While everything was cooking, I found some carrot sticks in the fridge and leftover spaghetti. I ended up giving them each the lasagna and the fish and put a little bit of maple syrup on their plates (I like to use those divided plates for dinners like this). And you know what, they polished off their whole dinner. My son ended up getting some of his spaghetti in the syrup which he didn't like too much; oh well. I can't even remember if he dipped the fish in the syrup or not. My daughter ate all of her fish (it tasted good) and gobbled the lasagna.

It's times like this when I reflect upon their eating. Why did they eat that? What are some of the strategies? Here's what I think works for my children:
  • To be successful at anything, you have to have the right tools. When I food shop, I buy the foods that I know they like. I keep things in the freezer and pantry for those times I'm not going to cook from scratch. It keeps me sane.
  • Hungry children tend to be less picky. I try not to give them big snacks.
  • I use specific language about food. It's not "Do you want dinner?" It's "We are eating now."
  • I try not to say "No". I don't mind if they have a cookie or ice cream if they eat something healthy first. They are learning what that means.
  • The food they eat tastes good. Knowing how to season and prepare food really helps. This is why I started teaching people how to cook.
I hope these tips help you; feeding your children can be a difficult process. Keep at it and try not to get discouraged. I know it's a lot of work but try to stay positive. Happy eating!

Tuesday, December 2, 2008

Birthday Party Ideas for Children

I thought I would try something different for my 3 year old's birthday party. It was going to be small (just a few children along with the moms) and I didn't want to spend all morning cooking. I'm always trying to find the balance of making something that tastes good that doesn't require too much time. Pre-kids, I would not mind spending the time to prep; now it's not an option.

Since the party was going to be all girls, I thought why not do tea sandwiches? Seems easy enough. I had had a few ideas but when it came down to it, I just went with a simple array that I thought would satisfy everyone:

  • Peanut Butter and Jelly
  • Turkey and Avocado
  • Smoked Salmon, Cucumber and Cream Cheese
I estimated the children would eat about 1/2 sandwich and the moms would eat 1 sandwich. I cut off the crusts and then cut each sandwich into 6ths. Since I made them ahead, I wrapped plastic over and put back in the fridge. It didn't take long but I couldn't make too far in advance or the bread would either get dried out or soggy. Oh, and I used a whole grain bread that was quite yummy.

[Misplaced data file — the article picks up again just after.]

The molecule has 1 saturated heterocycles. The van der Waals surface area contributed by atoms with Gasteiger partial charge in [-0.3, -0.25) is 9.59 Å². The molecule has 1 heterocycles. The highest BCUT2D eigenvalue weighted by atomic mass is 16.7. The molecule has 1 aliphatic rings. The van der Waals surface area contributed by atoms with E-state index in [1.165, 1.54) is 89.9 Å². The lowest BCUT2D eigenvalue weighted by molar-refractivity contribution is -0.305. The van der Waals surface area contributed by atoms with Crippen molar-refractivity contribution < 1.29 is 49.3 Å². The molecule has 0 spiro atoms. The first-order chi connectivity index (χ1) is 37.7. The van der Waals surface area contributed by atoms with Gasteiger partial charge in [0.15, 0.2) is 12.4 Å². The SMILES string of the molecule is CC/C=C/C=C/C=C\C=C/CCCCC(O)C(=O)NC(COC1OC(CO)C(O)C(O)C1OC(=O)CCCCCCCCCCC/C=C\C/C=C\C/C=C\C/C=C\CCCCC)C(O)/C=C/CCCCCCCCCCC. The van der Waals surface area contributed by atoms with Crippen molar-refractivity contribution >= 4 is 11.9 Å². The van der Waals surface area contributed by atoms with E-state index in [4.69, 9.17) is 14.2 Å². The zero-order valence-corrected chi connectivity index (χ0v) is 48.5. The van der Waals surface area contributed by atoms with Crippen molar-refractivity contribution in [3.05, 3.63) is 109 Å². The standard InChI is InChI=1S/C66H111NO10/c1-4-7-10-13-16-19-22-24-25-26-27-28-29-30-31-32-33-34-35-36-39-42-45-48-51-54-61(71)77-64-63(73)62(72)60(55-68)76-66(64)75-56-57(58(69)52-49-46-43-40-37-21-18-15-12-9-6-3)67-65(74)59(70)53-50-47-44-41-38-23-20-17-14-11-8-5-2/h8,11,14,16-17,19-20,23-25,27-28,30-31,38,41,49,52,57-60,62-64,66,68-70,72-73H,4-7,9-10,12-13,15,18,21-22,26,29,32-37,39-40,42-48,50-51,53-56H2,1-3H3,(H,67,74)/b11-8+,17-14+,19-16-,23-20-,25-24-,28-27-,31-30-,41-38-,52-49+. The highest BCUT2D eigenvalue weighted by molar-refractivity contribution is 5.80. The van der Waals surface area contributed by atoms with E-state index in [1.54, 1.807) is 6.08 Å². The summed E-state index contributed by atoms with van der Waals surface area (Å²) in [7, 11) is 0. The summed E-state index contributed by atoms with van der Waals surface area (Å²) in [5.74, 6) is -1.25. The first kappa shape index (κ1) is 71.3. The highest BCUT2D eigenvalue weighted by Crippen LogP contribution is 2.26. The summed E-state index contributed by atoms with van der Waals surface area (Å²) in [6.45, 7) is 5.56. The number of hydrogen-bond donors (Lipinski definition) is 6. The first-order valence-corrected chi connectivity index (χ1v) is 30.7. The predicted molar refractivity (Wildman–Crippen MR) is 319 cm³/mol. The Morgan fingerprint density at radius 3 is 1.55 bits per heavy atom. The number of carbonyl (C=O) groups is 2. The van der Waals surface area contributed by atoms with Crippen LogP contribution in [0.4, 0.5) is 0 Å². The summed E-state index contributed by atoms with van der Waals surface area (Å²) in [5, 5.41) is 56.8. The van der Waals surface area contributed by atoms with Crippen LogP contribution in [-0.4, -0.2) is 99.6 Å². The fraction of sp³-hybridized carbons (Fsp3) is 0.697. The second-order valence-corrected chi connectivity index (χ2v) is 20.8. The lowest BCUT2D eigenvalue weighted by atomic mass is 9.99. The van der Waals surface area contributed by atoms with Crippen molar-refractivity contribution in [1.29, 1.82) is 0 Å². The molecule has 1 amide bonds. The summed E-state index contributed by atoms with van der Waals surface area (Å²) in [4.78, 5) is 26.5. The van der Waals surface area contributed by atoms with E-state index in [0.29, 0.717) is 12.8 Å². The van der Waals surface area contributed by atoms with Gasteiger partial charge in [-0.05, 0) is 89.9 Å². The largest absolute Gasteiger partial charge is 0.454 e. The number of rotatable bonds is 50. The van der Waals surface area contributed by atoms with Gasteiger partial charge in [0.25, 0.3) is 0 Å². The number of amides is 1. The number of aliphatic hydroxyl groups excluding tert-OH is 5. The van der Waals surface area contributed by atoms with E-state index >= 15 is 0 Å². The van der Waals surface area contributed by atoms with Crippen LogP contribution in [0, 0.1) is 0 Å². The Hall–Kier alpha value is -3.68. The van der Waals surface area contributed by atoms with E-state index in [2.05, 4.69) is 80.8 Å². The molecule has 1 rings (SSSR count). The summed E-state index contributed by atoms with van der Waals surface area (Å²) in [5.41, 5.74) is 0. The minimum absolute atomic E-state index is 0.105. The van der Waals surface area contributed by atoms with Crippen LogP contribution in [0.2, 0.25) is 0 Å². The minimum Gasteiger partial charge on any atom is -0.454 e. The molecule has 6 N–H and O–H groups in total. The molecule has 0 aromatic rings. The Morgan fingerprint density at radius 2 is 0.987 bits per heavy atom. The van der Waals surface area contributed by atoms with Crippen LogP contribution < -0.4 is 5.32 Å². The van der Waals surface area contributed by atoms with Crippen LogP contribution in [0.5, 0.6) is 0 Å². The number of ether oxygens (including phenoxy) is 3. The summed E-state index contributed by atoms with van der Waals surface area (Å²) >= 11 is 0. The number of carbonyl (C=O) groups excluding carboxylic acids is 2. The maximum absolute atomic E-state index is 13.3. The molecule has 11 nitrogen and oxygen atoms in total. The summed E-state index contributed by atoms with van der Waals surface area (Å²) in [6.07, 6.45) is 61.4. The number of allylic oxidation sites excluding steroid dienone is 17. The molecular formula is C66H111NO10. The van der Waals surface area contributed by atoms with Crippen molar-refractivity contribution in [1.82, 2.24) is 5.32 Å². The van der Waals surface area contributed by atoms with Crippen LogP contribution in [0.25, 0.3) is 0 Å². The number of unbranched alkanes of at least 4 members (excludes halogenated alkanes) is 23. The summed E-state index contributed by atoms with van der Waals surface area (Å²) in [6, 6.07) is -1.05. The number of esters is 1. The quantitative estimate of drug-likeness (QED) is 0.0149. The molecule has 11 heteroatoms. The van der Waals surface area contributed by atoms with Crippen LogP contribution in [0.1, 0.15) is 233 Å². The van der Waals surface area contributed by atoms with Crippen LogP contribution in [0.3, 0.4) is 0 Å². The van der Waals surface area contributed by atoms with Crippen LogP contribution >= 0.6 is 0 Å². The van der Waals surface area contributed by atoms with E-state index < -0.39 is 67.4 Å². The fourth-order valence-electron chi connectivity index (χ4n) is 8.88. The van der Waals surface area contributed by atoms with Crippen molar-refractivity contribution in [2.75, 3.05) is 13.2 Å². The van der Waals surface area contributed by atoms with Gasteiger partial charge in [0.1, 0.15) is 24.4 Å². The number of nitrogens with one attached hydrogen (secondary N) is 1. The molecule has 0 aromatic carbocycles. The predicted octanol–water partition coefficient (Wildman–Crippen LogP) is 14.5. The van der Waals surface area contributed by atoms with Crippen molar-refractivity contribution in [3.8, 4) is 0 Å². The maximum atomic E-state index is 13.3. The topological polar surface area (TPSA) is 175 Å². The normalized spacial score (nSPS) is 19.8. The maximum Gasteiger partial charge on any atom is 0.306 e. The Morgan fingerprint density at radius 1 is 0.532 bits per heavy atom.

When it was time to serve, I just took them out of the fridge and we were ready to go. Nothing to cook; so easy! I had some carrots, edamame and cucumbers on the side along with snap pea crisps. Although I'd like to think they are a serving of vegetable, when I look at the label I realize it's more like a potato chip. But, most kids like them so I added it to the mix.

The kids loved the little bite size sandwiches. They all ate a little bit of everything, including the veggies. I'm always amazed what some children will eat if it's available. And of course, the promise of a flower cupcake afterwards was a good motivation!

If you are looking for something a little different, try the mini sandwiches. It's very fun. Here are some other ideas you could use for both children and adults:
  • Thinly sliced apple (pour lemon juice over apples to prevent browning) with cream cheese, a sprinkle of bleu cheese and walnuts
  • Thinly sliced apple and Boursin cheese
  • Ham and butter
  • Cucumber and cream cheese
  • Cucumber, butter and watercress (very traditional!)
  • Any kind of salad like tuna, chicken or turkey
The key to a good tea sandwich is something to hold it together like butter, cream cheese or mayo. Make sure the bread is soft but not too much so. The vegetables, like cucumbers, should be thinly sliced. The cucumber should also be peeled. Besides a birthday party, you could also make these sandwiches for brunch or lunch.

Here are some other children's party food ideas I thought of as well:
  • Crustless quiche in different flavors (see my website for recipe)
  • Mini muffins and fruit
  • Homemade macaroni and cheese (make the cheese sauce ahead, boil the pasta and then toss together). Get the recipe here.
  • Sauteed or grilled chicken tenders or chicken tidbits with a sauce on the side (peanut, honey-mustard or maybe bbq)
  • Chopped Caesar salad with shredded carrots
  • Mini meatballs in tomato sauce (make your own meatballs or use pre-made; simmer in tomato sauce and serve)
  • Grilled chicken sausages with dipping mustards
  • Pumpkin dip (recipe here-thanks Michele!) with apple slices and pretzel sticks
  • Sliced calzones (just rolled up pizza!)
I hope this post offered you some good suggestions. Don't get too hung up on all of this if you don't have the time. Most people I talk to feel like they don't have the ideas...I'm here to help.